When you consider the four seasons purely from a consumer's perspective, you almost immediately enter the minds of marketers when they develop campaigns for the four fiscal quarters.
Seasonality has a major influence on the strategies that ecommerce organizations put in place. It's pretty simple: Purchasing habits tend to shift based on the activities that consumers participate in, and online businesses need to take this into account well ahead of time.
Some products or services require significantly more forethought than others. In other words, you have to consider lead time when developing marketing strategies based on seasonality(1). Take, for example, the amount for planning it takes for a customer to purchase a pair of skis compared to a winter hat. The price tag associated with these and the risk involved in using them vary greatly.
Accordingly, marketers hoping to move a specific number of skis during the fourth quarter of the year would benefit from planting the seed in shoppers' minds during the summer months. While this sounds counterintuitive, you're in a much stronger position to meet your sales goals if you give consumers sufficient time to consider their big ticket purchases.
Especially for ecommerce merchants, there's an inevitable connection between search engine optimization and marketing success. Consumers tend to give hints as to what they're interested in based on their search habits. For instance, Google Trends can be a beneficial tool to help highlight broader search habits over a given time frame (2). The tool is free and even helps you identify when the season for specific products tend to begin and end.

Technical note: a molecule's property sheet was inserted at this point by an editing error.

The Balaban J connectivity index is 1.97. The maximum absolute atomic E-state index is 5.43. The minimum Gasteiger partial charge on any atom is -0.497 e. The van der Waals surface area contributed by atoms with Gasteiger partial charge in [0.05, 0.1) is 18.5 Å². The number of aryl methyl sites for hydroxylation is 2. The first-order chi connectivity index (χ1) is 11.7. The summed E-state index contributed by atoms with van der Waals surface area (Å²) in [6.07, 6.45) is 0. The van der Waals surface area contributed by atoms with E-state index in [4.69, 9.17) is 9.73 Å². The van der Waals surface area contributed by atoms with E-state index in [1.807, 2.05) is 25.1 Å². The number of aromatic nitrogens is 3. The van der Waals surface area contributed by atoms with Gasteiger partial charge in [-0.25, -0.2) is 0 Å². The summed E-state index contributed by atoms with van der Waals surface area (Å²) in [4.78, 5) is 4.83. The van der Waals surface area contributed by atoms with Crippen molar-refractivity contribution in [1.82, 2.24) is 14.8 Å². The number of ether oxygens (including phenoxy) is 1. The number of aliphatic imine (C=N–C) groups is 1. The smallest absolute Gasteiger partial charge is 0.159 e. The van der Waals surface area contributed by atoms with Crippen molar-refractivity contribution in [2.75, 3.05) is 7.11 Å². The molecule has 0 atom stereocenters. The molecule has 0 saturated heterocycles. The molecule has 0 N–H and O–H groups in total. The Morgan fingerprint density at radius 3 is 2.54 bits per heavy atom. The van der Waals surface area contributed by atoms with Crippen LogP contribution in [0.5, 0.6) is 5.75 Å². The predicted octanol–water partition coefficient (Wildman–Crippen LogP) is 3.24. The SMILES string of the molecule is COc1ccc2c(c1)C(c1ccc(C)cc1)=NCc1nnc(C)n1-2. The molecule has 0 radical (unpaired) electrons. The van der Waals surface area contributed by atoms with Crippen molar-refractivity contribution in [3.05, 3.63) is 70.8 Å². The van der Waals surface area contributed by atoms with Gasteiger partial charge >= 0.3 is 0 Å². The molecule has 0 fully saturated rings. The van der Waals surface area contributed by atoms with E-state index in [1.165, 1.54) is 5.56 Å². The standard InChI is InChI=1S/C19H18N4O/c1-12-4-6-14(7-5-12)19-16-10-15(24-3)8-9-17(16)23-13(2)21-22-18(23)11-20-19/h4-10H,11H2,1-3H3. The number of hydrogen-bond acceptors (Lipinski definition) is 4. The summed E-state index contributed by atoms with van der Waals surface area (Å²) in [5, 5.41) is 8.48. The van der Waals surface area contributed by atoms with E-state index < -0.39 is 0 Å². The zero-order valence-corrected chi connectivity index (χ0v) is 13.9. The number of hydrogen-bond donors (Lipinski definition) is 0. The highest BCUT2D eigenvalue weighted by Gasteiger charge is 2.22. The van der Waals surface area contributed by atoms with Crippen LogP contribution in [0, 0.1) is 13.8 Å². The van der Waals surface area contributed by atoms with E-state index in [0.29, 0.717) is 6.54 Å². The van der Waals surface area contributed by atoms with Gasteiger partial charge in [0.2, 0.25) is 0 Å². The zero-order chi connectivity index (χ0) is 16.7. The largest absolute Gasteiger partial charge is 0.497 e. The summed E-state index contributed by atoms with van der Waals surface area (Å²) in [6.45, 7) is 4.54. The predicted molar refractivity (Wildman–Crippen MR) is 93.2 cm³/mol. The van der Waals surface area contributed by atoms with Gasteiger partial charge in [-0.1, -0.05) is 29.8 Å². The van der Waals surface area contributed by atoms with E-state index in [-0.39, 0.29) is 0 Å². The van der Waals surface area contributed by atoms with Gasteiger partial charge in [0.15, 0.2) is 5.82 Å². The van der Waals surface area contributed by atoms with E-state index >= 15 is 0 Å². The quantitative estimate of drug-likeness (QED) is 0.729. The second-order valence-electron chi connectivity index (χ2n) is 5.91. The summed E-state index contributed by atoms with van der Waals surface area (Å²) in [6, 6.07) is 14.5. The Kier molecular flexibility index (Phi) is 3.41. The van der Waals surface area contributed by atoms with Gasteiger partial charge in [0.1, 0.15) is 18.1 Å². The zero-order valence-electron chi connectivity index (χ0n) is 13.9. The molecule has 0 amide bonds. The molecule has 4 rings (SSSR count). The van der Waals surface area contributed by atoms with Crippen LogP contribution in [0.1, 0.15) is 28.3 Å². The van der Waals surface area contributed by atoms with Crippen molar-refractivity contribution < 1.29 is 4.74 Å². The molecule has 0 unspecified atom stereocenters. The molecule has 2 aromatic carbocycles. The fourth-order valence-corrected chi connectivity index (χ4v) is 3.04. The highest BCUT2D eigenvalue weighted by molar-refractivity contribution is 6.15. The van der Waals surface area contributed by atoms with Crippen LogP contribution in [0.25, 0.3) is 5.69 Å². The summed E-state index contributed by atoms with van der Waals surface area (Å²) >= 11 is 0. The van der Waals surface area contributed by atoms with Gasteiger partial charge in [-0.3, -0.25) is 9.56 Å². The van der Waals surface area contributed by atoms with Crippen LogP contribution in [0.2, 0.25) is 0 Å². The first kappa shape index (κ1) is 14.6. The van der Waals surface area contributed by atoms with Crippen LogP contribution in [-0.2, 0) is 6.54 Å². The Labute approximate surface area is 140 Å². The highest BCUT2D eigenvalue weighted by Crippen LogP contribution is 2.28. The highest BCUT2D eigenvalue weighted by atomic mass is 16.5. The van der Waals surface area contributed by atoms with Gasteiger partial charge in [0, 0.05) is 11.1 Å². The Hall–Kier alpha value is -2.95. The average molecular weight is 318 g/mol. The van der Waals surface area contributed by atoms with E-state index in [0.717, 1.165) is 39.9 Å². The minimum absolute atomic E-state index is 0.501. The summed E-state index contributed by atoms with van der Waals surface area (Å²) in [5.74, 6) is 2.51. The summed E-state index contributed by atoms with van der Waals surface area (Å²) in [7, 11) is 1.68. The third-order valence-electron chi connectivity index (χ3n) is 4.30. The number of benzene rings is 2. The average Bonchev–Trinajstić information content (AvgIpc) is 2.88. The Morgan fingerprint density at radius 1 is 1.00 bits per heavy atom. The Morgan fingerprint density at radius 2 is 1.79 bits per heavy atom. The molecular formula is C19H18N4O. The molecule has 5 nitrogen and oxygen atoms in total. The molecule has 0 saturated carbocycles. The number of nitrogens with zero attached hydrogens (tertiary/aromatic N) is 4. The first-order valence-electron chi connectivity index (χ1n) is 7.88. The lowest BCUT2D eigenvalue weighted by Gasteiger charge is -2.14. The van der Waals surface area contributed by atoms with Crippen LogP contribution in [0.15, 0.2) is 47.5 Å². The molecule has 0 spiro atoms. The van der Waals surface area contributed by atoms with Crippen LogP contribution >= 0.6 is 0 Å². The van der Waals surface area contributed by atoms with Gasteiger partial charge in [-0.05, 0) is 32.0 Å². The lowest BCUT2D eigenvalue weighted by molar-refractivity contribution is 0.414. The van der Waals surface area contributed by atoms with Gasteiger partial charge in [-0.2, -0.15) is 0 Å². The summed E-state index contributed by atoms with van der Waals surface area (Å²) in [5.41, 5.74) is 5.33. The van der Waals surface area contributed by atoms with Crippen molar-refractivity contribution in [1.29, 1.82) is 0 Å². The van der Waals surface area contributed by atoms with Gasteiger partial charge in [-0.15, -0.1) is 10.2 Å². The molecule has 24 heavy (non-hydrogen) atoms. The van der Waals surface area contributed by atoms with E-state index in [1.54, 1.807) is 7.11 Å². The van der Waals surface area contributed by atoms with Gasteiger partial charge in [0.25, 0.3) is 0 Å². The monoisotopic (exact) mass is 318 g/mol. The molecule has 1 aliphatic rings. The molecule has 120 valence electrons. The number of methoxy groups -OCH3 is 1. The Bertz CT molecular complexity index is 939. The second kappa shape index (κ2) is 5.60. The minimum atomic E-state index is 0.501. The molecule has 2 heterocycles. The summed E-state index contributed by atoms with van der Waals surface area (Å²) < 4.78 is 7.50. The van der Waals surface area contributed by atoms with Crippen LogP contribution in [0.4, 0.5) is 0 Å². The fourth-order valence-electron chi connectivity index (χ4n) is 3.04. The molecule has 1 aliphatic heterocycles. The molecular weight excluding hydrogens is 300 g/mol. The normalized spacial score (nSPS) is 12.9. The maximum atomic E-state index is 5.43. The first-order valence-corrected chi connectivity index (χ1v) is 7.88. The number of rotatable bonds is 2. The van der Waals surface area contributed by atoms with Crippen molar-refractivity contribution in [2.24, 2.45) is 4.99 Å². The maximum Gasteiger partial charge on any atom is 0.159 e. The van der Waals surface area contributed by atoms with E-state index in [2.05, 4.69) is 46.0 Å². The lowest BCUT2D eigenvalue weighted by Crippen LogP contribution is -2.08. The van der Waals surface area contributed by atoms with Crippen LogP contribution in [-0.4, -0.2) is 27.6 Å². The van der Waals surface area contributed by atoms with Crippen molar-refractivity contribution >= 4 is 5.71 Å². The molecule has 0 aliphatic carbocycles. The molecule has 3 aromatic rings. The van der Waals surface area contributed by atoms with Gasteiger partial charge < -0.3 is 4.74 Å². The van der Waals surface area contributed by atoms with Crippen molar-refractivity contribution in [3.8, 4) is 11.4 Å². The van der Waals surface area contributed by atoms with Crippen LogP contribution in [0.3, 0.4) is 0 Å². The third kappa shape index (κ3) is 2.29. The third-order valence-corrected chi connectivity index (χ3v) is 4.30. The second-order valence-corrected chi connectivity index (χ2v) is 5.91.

Furthermore, when you're able to identify which search terms are most popular, you can adjust either your SEO or paid ads campaigns to ensure your digital marketing has the greatest impact possible.
Especially for online companies that see higher sales volumes during specific months, it's critical marketing budget takes into account that there will likely be more capital needed in the couple of quarters leading up to the busiest time of year (3). Without sufficient financial backing for pay-per-click, email, mobile or affiliate campaigns, it will be difficult to gain enough visibility in your target audience to really drive profits and generate growth.
For marketers, seasonality means getting into the mindset of consumers and considering what it takes to motivate them to make both large and small purchases at given points in the year. While the holiday shopping season is the most obvious time of the year that ecommerce stores are booming, each merchant likely flourishes at different points. It's up to the marketing team to plan accordingly to make that happen.